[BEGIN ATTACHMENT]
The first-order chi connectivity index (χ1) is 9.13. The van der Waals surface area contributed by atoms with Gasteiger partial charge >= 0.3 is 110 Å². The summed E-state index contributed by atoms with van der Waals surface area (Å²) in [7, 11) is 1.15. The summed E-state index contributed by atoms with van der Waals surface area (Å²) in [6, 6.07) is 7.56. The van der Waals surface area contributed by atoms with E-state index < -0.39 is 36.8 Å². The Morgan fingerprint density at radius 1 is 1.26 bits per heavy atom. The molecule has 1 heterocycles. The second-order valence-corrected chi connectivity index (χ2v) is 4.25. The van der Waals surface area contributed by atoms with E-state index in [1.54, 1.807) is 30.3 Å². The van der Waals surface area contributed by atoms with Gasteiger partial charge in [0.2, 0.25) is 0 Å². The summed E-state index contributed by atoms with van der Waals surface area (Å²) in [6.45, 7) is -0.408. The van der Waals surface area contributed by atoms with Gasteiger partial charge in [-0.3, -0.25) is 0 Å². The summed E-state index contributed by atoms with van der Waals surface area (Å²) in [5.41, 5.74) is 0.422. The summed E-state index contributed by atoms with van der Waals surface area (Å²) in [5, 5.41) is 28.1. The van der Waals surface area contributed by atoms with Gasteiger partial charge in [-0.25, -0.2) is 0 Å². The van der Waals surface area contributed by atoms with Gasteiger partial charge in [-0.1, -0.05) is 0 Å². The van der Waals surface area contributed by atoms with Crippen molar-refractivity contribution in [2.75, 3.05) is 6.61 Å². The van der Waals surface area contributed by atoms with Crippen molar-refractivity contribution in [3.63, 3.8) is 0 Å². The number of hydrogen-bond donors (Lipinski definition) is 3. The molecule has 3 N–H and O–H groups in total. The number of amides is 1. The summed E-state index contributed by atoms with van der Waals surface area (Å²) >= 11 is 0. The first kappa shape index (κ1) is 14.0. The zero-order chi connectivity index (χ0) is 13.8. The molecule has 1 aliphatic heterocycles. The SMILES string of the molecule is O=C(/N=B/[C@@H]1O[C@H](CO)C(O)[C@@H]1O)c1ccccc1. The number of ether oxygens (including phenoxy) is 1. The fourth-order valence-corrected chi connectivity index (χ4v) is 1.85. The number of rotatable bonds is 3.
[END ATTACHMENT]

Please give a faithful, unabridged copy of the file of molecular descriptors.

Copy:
The first-order chi connectivity index (χ1) is 9.13. The van der Waals surface area contributed by atoms with Gasteiger partial charge >= 0.3 is 110 Å². The summed E-state index contributed by atoms with van der Waals surface area (Å²) in [7, 11) is 1.15. The summed E-state index contributed by atoms with van der Waals surface area (Å²) in [6, 6.07) is 7.56. The van der Waals surface area contributed by atoms with E-state index < -0.39 is 36.8 Å². The Morgan fingerprint density at radius 1 is 1.26 bits per heavy atom. The molecule has 1 heterocycles. The second-order valence-corrected chi connectivity index (χ2v) is 4.25. The van der Waals surface area contributed by atoms with E-state index in [1.54, 1.807) is 30.3 Å². The van der Waals surface area contributed by atoms with Gasteiger partial charge in [0.2, 0.25) is 0 Å². The summed E-state index contributed by atoms with van der Waals surface area (Å²) in [6.45, 7) is -0.408. The van der Waals surface area contributed by atoms with Gasteiger partial charge in [-0.3, -0.25) is 0 Å². The summed E-state index contributed by atoms with van der Waals surface area (Å²) in [5.41, 5.74) is 0.422. The summed E-state index contributed by atoms with van der Waals surface area (Å²) in [5, 5.41) is 28.1. The van der Waals surface area contributed by atoms with Gasteiger partial charge in [-0.25, -0.2) is 0 Å². The van der Waals surface area contributed by atoms with Gasteiger partial charge in [-0.1, -0.05) is 0 Å². The van der Waals surface area contributed by atoms with Crippen molar-refractivity contribution in [2.75, 3.05) is 6.61 Å². The van der Waals surface area contributed by atoms with Crippen molar-refractivity contribution in [3.63, 3.8) is 0 Å². The number of hydrogen-bond donors (Lipinski definition) is 3. The molecule has 3 N–H and O–H groups in total. The number of amides is 1. The summed E-state index contributed by atoms with van der Waals surface area (Å²) >= 11 is 0. The first kappa shape index (κ1) is 14.0. The zero-order chi connectivity index (χ0) is 13.8. The molecule has 1 aliphatic heterocycles. The SMILES string of the molecule is O=C(/N=B/[C@@H]1O[C@H](CO)C(O)[C@@H]1O)c1ccccc1. The number of ether oxygens (including phenoxy) is 1. The fourth-order valence-corrected chi connectivity index (χ4v) is 1.85. The number of rotatable bonds is 3.